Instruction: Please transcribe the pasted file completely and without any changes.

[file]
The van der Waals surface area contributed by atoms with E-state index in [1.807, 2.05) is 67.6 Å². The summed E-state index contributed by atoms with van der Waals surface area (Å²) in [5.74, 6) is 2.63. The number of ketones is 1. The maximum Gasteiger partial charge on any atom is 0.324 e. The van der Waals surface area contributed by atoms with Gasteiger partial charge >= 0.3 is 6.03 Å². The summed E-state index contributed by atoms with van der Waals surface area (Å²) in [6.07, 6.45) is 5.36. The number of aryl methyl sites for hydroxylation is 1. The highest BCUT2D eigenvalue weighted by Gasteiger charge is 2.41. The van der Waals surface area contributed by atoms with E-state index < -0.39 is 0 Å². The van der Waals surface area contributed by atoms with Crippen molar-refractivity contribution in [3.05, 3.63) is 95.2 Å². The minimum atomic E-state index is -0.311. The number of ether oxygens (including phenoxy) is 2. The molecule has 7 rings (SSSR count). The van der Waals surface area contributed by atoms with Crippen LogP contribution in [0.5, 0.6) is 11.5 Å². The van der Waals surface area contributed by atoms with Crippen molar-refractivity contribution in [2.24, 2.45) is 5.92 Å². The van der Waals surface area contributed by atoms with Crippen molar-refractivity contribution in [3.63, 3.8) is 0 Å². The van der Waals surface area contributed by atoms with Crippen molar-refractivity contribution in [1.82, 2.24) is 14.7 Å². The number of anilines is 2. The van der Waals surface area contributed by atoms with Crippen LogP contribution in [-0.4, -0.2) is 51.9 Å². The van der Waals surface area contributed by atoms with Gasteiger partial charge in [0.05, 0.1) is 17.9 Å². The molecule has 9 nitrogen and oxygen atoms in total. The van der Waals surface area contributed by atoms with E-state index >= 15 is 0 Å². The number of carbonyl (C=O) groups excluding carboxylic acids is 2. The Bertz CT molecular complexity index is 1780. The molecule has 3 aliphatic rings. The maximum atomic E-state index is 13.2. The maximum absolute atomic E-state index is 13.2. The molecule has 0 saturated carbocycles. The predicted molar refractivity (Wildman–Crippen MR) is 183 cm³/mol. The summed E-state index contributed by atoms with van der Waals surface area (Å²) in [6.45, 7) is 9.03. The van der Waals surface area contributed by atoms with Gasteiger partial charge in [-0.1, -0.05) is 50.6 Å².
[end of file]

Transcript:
The van der Waals surface area contributed by atoms with E-state index in [1.807, 2.05) is 67.6 Å². The summed E-state index contributed by atoms with van der Waals surface area (Å²) in [5.74, 6) is 2.63. The number of ketones is 1. The maximum Gasteiger partial charge on any atom is 0.324 e. The van der Waals surface area contributed by atoms with Gasteiger partial charge >= 0.3 is 6.03 Å². The summed E-state index contributed by atoms with van der Waals surface area (Å²) in [6.07, 6.45) is 5.36. The number of aryl methyl sites for hydroxylation is 1. The highest BCUT2D eigenvalue weighted by Gasteiger charge is 2.41. The van der Waals surface area contributed by atoms with E-state index < -0.39 is 0 Å². The van der Waals surface area contributed by atoms with Crippen molar-refractivity contribution in [3.05, 3.63) is 95.2 Å². The minimum atomic E-state index is -0.311. The number of ether oxygens (including phenoxy) is 2. The molecule has 7 rings (SSSR count). The van der Waals surface area contributed by atoms with Crippen LogP contribution in [0.5, 0.6) is 11.5 Å². The van der Waals surface area contributed by atoms with Crippen molar-refractivity contribution in [2.24, 2.45) is 5.92 Å². The van der Waals surface area contributed by atoms with Crippen molar-refractivity contribution in [3.63, 3.8) is 0 Å². The van der Waals surface area contributed by atoms with Crippen molar-refractivity contribution in [1.82, 2.24) is 14.7 Å². The number of anilines is 2. The van der Waals surface area contributed by atoms with Crippen LogP contribution in [-0.4, -0.2) is 51.9 Å². The van der Waals surface area contributed by atoms with Gasteiger partial charge in [0.05, 0.1) is 17.9 Å². The molecule has 9 nitrogen and oxygen atoms in total. The van der Waals surface area contributed by atoms with E-state index >= 15 is 0 Å². The number of carbonyl (C=O) groups excluding carboxylic acids is 2. The Bertz CT molecular complexity index is 1780. The molecule has 3 aliphatic rings. The maximum atomic E-state index is 13.2. The maximum absolute atomic E-state index is 13.2. The molecule has 0 saturated carbocycles. The predicted molar refractivity (Wildman–Crippen MR) is 183 cm³/mol. The summed E-state index contributed by atoms with van der Waals surface area (Å²) in [6.45, 7) is 9.03. The van der Waals surface area contributed by atoms with Gasteiger partial charge in [-0.1, -0.05) is 50.6 Å².